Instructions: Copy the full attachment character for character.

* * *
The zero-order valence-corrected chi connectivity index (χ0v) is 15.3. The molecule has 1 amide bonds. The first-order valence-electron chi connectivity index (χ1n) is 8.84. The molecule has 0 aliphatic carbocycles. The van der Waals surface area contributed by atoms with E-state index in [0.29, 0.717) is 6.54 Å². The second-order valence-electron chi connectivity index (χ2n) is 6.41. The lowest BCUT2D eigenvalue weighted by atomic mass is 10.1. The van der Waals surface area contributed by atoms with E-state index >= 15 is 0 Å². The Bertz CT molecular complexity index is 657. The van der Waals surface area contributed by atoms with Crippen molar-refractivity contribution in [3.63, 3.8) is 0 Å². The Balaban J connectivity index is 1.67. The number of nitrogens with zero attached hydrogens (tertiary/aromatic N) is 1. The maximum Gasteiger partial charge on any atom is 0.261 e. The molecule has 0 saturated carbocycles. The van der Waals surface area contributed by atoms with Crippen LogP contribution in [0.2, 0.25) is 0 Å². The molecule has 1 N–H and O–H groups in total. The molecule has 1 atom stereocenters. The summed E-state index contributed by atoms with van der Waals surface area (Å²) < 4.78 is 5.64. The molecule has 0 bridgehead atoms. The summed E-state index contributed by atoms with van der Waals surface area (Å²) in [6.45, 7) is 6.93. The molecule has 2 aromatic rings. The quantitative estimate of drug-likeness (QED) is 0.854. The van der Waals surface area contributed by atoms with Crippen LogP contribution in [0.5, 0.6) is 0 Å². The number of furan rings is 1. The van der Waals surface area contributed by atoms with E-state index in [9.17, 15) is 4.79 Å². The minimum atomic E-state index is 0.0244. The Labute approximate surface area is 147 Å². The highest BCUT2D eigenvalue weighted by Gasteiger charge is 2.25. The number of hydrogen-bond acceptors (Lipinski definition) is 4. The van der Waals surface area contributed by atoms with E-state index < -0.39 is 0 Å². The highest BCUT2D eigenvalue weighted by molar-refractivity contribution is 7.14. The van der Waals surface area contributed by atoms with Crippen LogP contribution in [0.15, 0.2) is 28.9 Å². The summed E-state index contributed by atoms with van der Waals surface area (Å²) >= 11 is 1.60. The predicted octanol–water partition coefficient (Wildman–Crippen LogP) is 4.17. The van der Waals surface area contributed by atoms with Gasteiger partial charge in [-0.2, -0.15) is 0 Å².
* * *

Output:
The zero-order valence-corrected chi connectivity index (χ0v) is 15.3. The molecule has 1 amide bonds. The first-order valence-electron chi connectivity index (χ1n) is 8.84. The molecule has 0 aliphatic carbocycles. The van der Waals surface area contributed by atoms with E-state index in [0.29, 0.717) is 6.54 Å². The second-order valence-electron chi connectivity index (χ2n) is 6.41. The lowest BCUT2D eigenvalue weighted by atomic mass is 10.1. The van der Waals surface area contributed by atoms with E-state index >= 15 is 0 Å². The Bertz CT molecular complexity index is 657. The van der Waals surface area contributed by atoms with Crippen molar-refractivity contribution in [3.63, 3.8) is 0 Å². The Balaban J connectivity index is 1.67. The number of nitrogens with zero attached hydrogens (tertiary/aromatic N) is 1. The maximum Gasteiger partial charge on any atom is 0.261 e. The molecule has 0 saturated carbocycles. The van der Waals surface area contributed by atoms with Crippen LogP contribution in [0.2, 0.25) is 0 Å². The molecule has 1 N–H and O–H groups in total. The molecule has 1 atom stereocenters. The summed E-state index contributed by atoms with van der Waals surface area (Å²) < 4.78 is 5.64. The molecule has 0 bridgehead atoms. The summed E-state index contributed by atoms with van der Waals surface area (Å²) in [6.45, 7) is 6.93. The molecule has 2 aromatic rings. The quantitative estimate of drug-likeness (QED) is 0.854. The van der Waals surface area contributed by atoms with Crippen LogP contribution in [0.5, 0.6) is 0 Å². The number of furan rings is 1. The van der Waals surface area contributed by atoms with E-state index in [9.17, 15) is 4.79 Å². The minimum atomic E-state index is 0.0244. The Labute approximate surface area is 147 Å². The highest BCUT2D eigenvalue weighted by Gasteiger charge is 2.25. The number of hydrogen-bond acceptors (Lipinski definition) is 4. The van der Waals surface area contributed by atoms with E-state index < -0.39 is 0 Å². The highest BCUT2D eigenvalue weighted by molar-refractivity contribution is 7.14. The van der Waals surface area contributed by atoms with Crippen LogP contribution in [0.15, 0.2) is 28.9 Å². The summed E-state index contributed by atoms with van der Waals surface area (Å²) >= 11 is 1.60. The predicted octanol–water partition coefficient (Wildman–Crippen LogP) is 4.17. The van der Waals surface area contributed by atoms with Gasteiger partial charge in [-0.2, -0.15) is 0 Å².